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  • Cambridge University Press  (12)
  • 1940-1944  (12)
  • 1940  (12)
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  • 1940-1944  (12)
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  • 1
    Electronic Resource
    Electronic Resource
    Cambridge : Cambridge University Press
    Philosophy 15 (1940), S. 436-438 
    ISSN: 0031-8191
    Source: Cambridge Journals Digital Archives
    Topics: Philosophy
    Type of Medium: Electronic Resource
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  • 2
    Electronic Resource
    Electronic Resource
    Cambridge : Cambridge University Press
    Philosophy 15 (1940), S. 227-242 
    ISSN: 0031-8191
    Source: Cambridge Journals Digital Archives
    Topics: Philosophy
    Notes: Everybody is to some extent pacific, as everybody prefers to attain his ends by peaceful means if he can. Even the most bloodthirsty militarist uses threats of war rather than war, if threats will do the work. Though most people prefer persuasion to violence and peace to war, they are prepared as a last resort to go to war and use violence, when that seems the only means to attaining some end they consider to be of vital importance. The one hundred per cent pacifist, however, refuses to engage in war or support warlike action under any circumstances whatever. It is his case that I wish to consider. It is not my purpose to try to persuade anyone to be a pacifist or to be the opposite, but to point out that absolute pacifism carries with it certain logical consequences which are not particularly palatable. The opposed view, which I shall call the case for civic virtues, also carries unpalatable though different consequences. These two appear to be simple and clear-cut opposed views which I propose to state as fairly as I can, with their consequences. Certain qualifications and modifications will have to be considered later, but I do not think that there is actually any possible mean position which avoids the dilemma I am concerned to present. I shall state the case for civic virtue first and the pacifist case second.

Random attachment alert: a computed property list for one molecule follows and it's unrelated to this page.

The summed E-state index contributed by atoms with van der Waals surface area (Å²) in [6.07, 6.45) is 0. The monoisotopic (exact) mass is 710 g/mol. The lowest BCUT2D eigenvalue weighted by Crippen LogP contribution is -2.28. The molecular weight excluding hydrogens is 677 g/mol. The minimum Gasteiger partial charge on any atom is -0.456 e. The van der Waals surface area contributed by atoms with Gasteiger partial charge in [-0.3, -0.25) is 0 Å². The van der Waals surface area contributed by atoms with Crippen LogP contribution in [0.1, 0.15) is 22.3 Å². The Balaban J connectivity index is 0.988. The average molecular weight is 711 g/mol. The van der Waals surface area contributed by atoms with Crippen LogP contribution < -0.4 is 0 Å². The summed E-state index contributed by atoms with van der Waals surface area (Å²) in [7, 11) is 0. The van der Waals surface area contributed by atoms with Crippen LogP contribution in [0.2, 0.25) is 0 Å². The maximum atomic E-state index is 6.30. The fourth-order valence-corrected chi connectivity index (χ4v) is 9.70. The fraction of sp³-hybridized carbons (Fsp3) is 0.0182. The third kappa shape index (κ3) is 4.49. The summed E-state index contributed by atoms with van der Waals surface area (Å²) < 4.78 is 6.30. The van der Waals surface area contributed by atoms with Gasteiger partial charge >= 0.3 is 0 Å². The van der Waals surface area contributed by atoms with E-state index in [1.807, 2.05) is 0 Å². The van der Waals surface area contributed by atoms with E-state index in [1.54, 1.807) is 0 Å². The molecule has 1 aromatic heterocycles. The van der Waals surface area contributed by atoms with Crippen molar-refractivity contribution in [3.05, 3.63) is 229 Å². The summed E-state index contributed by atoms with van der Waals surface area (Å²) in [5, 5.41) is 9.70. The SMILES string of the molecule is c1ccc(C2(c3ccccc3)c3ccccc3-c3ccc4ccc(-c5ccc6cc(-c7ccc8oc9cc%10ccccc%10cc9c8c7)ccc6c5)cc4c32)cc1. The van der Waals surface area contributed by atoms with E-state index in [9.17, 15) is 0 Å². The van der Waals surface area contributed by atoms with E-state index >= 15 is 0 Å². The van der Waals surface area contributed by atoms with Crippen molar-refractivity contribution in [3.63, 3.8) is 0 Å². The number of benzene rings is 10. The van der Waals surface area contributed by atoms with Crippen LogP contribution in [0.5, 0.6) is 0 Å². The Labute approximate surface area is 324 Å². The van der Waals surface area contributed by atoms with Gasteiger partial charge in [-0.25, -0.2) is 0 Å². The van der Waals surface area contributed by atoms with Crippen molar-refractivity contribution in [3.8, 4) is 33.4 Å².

Type of Medium: Electronic Resource
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  • 3
    Electronic Resource
    Electronic Resource
    Cambridge : Cambridge University Press
    Philosophy 15 (1940), S. 318-320 
    ISSN: 0031-8191
    Source: Cambridge Journals Digital Archives
    Topics: Philosophy
    Type of Medium: Electronic Resource
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  • 4
    Electronic Resource
    Electronic Resource
    Cambridge : Cambridge University Press
    Philosophy 15 (1940), S. 301-312 
    ISSN: 0031-8191
    Source: Cambridge Journals Digital Archives
    Topics: Philosophy
    Type of Medium: Electronic Resource
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  • 5
    Electronic Resource
    Electronic Resource
    Cambridge : Cambridge University Press
    Philosophy 15 (1940), S. 115-130 
    ISSN: 0031-8191
    Source: Cambridge Journals Digital Archives
    Topics: Philosophy
    Notes: At the present time Tribunals, appointed under an Act of Parliament, are engaged all over England in dealing with claims to exemption from military service based on the ground of “conscientious objection” to taking part directly or indirectly in warlike activities. Now it is no part of the professional business of moral philosophers to tell people what they ought or ought not to do or to exhort them to do their duty. Moral philosophers, as such, have no special information, not available to the general public, about what is right and what is wrong; nor have they any call to undertake those hortatory functions which are so adequately performed by clergymen, politicians, leader-writers, and wireless loudspeakers. But it is the function of a moral philosopher to reflect on the moral concepts and beliefs which he or others have; to try to analyse them and draw distinctions and clear up confusions in connection with them; and to see how they are inter-related and whether they can be arranged in a coherent system. Now there can be no doubt that the popular notions of “conscience” and “conscientious action” are extremely vague and confused. So I think that, by devoting this paper to an attempt to elucidate them, I may succeed in being topical without being impertinent.
    Type of Medium: Electronic Resource
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  • 6
    Electronic Resource
    Electronic Resource
    Cambridge : Cambridge University Press
    Philosophy 15 (1940), S. 64-79 
    ISSN: 0031-8191
    Source: Cambridge Journals Digital Archives
    Topics: Philosophy